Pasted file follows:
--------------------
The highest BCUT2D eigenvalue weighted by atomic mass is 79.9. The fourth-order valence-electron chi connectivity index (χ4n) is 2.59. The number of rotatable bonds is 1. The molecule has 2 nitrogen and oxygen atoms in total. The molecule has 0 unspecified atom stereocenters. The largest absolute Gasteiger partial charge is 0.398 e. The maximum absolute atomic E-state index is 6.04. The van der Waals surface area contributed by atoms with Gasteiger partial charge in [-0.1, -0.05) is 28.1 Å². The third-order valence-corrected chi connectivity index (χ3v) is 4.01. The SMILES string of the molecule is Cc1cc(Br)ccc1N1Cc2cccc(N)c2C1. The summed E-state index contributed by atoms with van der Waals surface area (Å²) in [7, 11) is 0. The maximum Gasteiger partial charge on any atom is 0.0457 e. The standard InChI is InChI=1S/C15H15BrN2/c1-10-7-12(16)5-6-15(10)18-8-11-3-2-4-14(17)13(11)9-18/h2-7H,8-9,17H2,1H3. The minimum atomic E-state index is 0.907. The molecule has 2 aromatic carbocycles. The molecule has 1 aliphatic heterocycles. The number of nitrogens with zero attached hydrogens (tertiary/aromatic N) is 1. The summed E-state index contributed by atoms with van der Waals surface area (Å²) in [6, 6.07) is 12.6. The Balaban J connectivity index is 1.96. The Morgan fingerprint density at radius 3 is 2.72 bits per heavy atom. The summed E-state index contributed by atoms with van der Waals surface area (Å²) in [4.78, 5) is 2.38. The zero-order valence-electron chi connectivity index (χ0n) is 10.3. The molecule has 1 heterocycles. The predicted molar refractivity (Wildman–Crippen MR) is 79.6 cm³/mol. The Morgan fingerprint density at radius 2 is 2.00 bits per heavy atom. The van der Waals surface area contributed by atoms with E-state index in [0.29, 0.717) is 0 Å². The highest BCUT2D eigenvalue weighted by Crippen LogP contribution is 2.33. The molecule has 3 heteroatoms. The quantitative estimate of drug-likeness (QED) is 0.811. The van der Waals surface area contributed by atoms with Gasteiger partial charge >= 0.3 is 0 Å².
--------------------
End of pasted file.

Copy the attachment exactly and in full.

The highest BCUT2D eigenvalue weighted by atomic mass is 79.9. The fourth-order valence-electron chi connectivity index (χ4n) is 2.59. The number of rotatable bonds is 1. The molecule has 2 nitrogen and oxygen atoms in total. The molecule has 0 unspecified atom stereocenters. The largest absolute Gasteiger partial charge is 0.398 e. The maximum absolute atomic E-state index is 6.04. The van der Waals surface area contributed by atoms with Gasteiger partial charge in [-0.1, -0.05) is 28.1 Å². The third-order valence-corrected chi connectivity index (χ3v) is 4.01. The SMILES string of the molecule is Cc1cc(Br)ccc1N1Cc2cccc(N)c2C1. The summed E-state index contributed by atoms with van der Waals surface area (Å²) in [7, 11) is 0. The maximum Gasteiger partial charge on any atom is 0.0457 e. The standard InChI is InChI=1S/C15H15BrN2/c1-10-7-12(16)5-6-15(10)18-8-11-3-2-4-14(17)13(11)9-18/h2-7H,8-9,17H2,1H3. The minimum atomic E-state index is 0.907. The molecule has 2 aromatic carbocycles. The molecule has 1 aliphatic heterocycles. The number of nitrogens with zero attached hydrogens (tertiary/aromatic N) is 1. The summed E-state index contributed by atoms with van der Waals surface area (Å²) in [6, 6.07) is 12.6. The Balaban J connectivity index is 1.96. The Morgan fingerprint density at radius 3 is 2.72 bits per heavy atom. The summed E-state index contributed by atoms with van der Waals surface area (Å²) in [4.78, 5) is 2.38. The zero-order valence-electron chi connectivity index (χ0n) is 10.3. The molecule has 1 heterocycles. The predicted molar refractivity (Wildman–Crippen MR) is 79.6 cm³/mol. The Morgan fingerprint density at radius 2 is 2.00 bits per heavy atom. The van der Waals surface area contributed by atoms with E-state index in [0.29, 0.717) is 0 Å². The highest BCUT2D eigenvalue weighted by Crippen LogP contribution is 2.33. The molecule has 3 heteroatoms. The quantitative estimate of drug-likeness (QED) is 0.811. The van der Waals surface area contributed by atoms with Gasteiger partial charge >= 0.3 is 0 Å².